Dave: Obviously, the seafood here is amazing so we love to eat fresh seafood and sushi. There are far too many astounding places to mention. The Cuban & Spanish food in Ybor City is amazing. Again, too many to mention. The beauty about living very close to the water is you can drive a few minutes and be sitting at a Tiki Bar overlooking the ocean and watching the sun set into the Gulf of Mexico and it really does not matter what you are eating because of the insanely gorgeous views. Chris: If there is one thing missing today in the message of corporate worship songs, what is it? Dave: I’m not sure there is anything “missing” in the message. There’s too many great worship leaders and songwriters out there covering so many aspects. If anything, like I said before, I think the missing element is often too many times in the hearts of the people worshipping and not understanding their identity and how redeemed they are. It’s time to get out from under the warfare of the cloud. Time to stop dwelling on who & what we are not and start celebrating how good and wonderful He is because of what He has done for us and much more importantly, for who He is! Huge thanks to Dave for taking the time to share with us! You can find out more about Dave by visiting You can also find him on and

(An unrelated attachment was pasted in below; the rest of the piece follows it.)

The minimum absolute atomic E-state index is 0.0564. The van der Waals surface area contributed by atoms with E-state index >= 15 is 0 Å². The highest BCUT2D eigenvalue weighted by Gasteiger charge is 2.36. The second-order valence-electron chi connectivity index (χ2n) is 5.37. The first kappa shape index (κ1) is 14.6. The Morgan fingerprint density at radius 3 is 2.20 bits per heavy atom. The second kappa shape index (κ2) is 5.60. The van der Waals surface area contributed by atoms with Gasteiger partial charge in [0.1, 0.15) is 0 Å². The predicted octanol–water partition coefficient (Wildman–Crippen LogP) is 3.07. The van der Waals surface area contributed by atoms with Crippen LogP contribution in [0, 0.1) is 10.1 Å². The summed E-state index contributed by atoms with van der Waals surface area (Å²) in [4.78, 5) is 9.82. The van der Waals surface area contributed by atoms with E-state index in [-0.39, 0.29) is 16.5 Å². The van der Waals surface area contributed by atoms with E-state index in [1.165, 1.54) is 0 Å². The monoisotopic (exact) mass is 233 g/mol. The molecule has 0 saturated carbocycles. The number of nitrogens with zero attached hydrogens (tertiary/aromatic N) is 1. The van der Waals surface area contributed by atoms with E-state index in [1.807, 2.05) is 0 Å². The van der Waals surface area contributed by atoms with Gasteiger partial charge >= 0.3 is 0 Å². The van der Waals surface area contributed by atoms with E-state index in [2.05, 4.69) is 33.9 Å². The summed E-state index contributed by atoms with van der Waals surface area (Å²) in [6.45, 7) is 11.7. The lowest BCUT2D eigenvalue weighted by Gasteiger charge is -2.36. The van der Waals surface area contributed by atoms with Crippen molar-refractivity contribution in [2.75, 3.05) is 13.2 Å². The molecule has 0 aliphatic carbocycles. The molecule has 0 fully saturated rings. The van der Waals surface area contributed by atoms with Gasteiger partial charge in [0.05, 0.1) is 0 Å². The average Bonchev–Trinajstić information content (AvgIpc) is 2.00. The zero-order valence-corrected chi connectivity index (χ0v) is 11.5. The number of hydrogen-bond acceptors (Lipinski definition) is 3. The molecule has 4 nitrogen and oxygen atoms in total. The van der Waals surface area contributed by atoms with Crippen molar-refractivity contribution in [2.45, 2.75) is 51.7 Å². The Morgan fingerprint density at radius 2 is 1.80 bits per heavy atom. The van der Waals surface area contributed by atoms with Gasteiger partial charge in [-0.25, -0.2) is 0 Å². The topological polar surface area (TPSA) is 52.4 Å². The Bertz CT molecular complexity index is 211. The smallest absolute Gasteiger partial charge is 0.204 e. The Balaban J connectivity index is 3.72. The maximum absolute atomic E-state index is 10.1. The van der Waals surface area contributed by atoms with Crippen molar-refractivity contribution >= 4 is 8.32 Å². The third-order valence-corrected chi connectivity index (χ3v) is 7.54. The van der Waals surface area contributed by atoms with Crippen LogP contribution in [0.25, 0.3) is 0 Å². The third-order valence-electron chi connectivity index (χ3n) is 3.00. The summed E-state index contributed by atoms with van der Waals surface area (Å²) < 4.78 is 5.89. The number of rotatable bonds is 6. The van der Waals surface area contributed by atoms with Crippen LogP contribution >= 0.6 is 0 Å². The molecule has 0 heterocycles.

Worship Leader or Leader of Leaders? Julie Terwilliger “Be fruitful and multiply.” I’ve always agonized over this and thought that I had to bear at least 10 children to fulfill this command. As I can barely keep my sanity parenting 1 child who is the equivalent of 4 (says my sister, an actual parent of 4) thankfully, I’ve realized this verse is not just about childbearing. Being fruitful (increase and to bring forth) and multiplying (become great, grow, give, enlarge) is really the only hope the future has. What does this have to do with worship leading? Everything. That is, if you care about who will lead your children’s children to worship the Lord! Let’s start with a trip down memory lane: Who sowed into you? Who encouraged you? Who gave you opportunities? Who believed in you? Who guided you? Next, change the questions to: Who am I sowing into? Who am I encouraging and believing in? Who am I helping and guiding? “What if Jesus never made the time or commitment to disciple the disciples? They would’ve never changed the world.” says my WL friend Kevin Melton of Southlake, TX. And before you let that little voice plant doubts in your ear, let’s address some misconceptions about being fruitful and multiplying: I am too young. You don’t have to be an old wrinkly person to start considering the next generation! I was 24 when I started helping sow what little I had into others. I also had the privilege to watch a young WL at 23 raise up a 15 year